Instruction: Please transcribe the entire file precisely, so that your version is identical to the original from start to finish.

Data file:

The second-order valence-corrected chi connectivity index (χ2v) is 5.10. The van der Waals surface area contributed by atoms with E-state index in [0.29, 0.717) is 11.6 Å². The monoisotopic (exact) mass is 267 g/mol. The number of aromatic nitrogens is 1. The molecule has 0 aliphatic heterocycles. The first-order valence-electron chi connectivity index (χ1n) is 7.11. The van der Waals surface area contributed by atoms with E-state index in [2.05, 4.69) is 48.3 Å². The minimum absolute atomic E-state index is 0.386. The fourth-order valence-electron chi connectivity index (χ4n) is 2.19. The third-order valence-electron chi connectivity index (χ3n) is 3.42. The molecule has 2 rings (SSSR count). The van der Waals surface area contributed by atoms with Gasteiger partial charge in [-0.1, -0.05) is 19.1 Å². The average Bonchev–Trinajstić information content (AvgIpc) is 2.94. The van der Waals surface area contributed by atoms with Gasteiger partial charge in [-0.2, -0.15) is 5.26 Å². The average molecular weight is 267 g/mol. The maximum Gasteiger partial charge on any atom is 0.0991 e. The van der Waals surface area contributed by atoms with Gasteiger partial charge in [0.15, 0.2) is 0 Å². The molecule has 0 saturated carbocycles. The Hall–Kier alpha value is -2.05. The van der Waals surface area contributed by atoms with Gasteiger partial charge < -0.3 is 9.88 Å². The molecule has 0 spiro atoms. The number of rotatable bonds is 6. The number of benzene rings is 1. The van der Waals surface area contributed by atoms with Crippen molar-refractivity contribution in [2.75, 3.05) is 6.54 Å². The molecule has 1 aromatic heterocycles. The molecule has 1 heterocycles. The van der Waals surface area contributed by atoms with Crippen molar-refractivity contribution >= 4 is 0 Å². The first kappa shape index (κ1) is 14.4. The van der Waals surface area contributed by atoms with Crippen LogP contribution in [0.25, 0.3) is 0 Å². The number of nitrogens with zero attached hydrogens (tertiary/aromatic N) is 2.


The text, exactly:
The second-order valence-corrected chi connectivity index (χ2v) is 5.10. The van der Waals surface area contributed by atoms with E-state index in [0.29, 0.717) is 11.6 Å². The monoisotopic (exact) mass is 267 g/mol. The number of aromatic nitrogens is 1. The molecule has 0 aliphatic heterocycles. The first-order valence-electron chi connectivity index (χ1n) is 7.11. The van der Waals surface area contributed by atoms with E-state index in [2.05, 4.69) is 48.3 Å². The minimum absolute atomic E-state index is 0.386. The fourth-order valence-electron chi connectivity index (χ4n) is 2.19. The third-order valence-electron chi connectivity index (χ3n) is 3.42. The molecule has 2 rings (SSSR count). The van der Waals surface area contributed by atoms with Gasteiger partial charge in [-0.1, -0.05) is 19.1 Å². The average Bonchev–Trinajstić information content (AvgIpc) is 2.94. The van der Waals surface area contributed by atoms with Gasteiger partial charge in [-0.2, -0.15) is 5.26 Å². The average molecular weight is 267 g/mol. The maximum Gasteiger partial charge on any atom is 0.0991 e. The van der Waals surface area contributed by atoms with Gasteiger partial charge in [0.15, 0.2) is 0 Å². The molecule has 0 saturated carbocycles. The Hall–Kier alpha value is -2.05. The van der Waals surface area contributed by atoms with Gasteiger partial charge < -0.3 is 9.88 Å². The molecule has 0 spiro atoms. The number of rotatable bonds is 6. The number of benzene rings is 1. The van der Waals surface area contributed by atoms with Crippen molar-refractivity contribution in [2.75, 3.05) is 6.54 Å². The molecule has 1 aromatic heterocycles. The molecule has 1 heterocycles. The van der Waals surface area contributed by atoms with Crippen molar-refractivity contribution >= 4 is 0 Å². The first kappa shape index (κ1) is 14.4. The van der Waals surface area contributed by atoms with Crippen LogP contribution in [0.25, 0.3) is 0 Å². The number of nitrogens with zero attached hydrogens (tertiary/aromatic N) is 2.